By Chuck Strouse
By Scott Fishman
By Terrence McCoy
By Ryan Yousefi
By Ciara LaVelle, Kat Bein, Carolina Del Busto, and Liz Tracy
By Pepe Billete
By Ryan Yousefi
By Kyle Swenson
"I've never dated anyone with money," she emphasizes almost immediately. "All my boyfriends were philosophy students, artists, that sort of thing." Hester recently came to Miami from London, where she was a student and artist. She lives in a cavernous warehouse near the Design District, where giant paintings stand hulking in the corners. In progress is an eight-by-five-foot work, essentially a board covered in flowery wallpaper and large crisscrosing blobs of red paint. "Your Intestines," she calls it.
The space isn't cheap. Having always dated older men, and frustrated by the ever-present obstacle of money, she joined WealthyMen.com on a whim. "I feel like I've been working hard for a long time," she explains, "and I'm not getting anywhere.... Sometimes it's necessary to do things you don't want to."
But she didn't get much further than that. The men who wrote to her — as many as 10 a day, she says — were all the same: uninteresting, inarticulate, sleazy. One suggested he might help her out in exchange for fulfilling certain unnamed fantasies of his. "He was old — in his sixties, and not his early sixties. I wasn't looking for such an exchange."
Within a week of joining, she quit, disgusted. "It's selling your soul, selling your engagement," she says. "It's self-destructive — you kill something in yourself."
Easy Rider comes down to South Beach on weekends, but his home is in Palm Beach, where he owns a half-million-dollar condo. Rider takes me for a spin around the island in his car, a 2004 Jaguar XJ VDP ("They say," he suggests casually, "that it's one of the best models"). He points out Palm Beach's amenities with a mixture of appreciation and amusement. "There's our Tiffany's," he says, cruising along Worth Avenue. "Look at that place," he adds, pointing to an upscale men's clothing store. "There's a table in there with about 50 cashmere shirts, all the colors of the rainbow. You can just rub your hands through them — they feel so nice."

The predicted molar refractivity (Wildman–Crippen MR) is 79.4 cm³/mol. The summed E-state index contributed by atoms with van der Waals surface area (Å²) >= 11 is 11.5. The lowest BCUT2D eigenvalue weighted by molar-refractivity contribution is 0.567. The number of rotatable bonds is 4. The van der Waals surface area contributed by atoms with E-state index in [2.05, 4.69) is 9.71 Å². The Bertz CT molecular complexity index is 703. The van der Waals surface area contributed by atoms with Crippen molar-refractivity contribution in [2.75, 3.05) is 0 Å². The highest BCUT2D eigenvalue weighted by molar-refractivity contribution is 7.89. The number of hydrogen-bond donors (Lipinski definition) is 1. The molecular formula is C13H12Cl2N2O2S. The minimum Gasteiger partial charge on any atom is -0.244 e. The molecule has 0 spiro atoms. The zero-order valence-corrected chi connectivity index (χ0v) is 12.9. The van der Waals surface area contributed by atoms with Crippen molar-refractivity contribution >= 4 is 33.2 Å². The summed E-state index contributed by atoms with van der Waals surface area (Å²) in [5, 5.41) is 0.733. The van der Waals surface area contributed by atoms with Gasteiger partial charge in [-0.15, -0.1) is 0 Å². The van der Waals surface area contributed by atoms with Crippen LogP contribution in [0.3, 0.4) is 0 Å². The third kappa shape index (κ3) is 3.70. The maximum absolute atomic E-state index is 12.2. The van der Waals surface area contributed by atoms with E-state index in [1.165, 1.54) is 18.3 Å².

In the nearby Gucci courtyard, dozens of statues of children, their skin a dark shade of bronze, stand frozen in play — running, catching balls, skipping rope. Among them, an elderly man and woman sit together on a bench. The man extends five red roses to the woman, but his gaze misses her, falling instead on a sculpture depicting a boy and girl, standing under an umbrella over which falls an eternal drizzle. The old man sits there, his roses thrust one way, his gaze pulled another by that spectacle of young love.
I ask Rider how things are going with the young woman he seemed to like so much, the one who drinks cranberry juice. He answers vaguely: "Fine, fine ... I would like to have her stay part of my life," he says absently, staring out over the water. He's got a date this weekend, he says — "A perky little blonde."
He asks how the story is coming, what sort of people I've met. He becomes especially interested in Hester, the 24-year-old who was so embarrassed at having signed up for a sugar daddy.
"Do me a favor," he says as he drops me off at my car. "Give her my number. And put in a good word for me."
Except where first and last names are given, the names of all individuals have been changed to protect their privacy.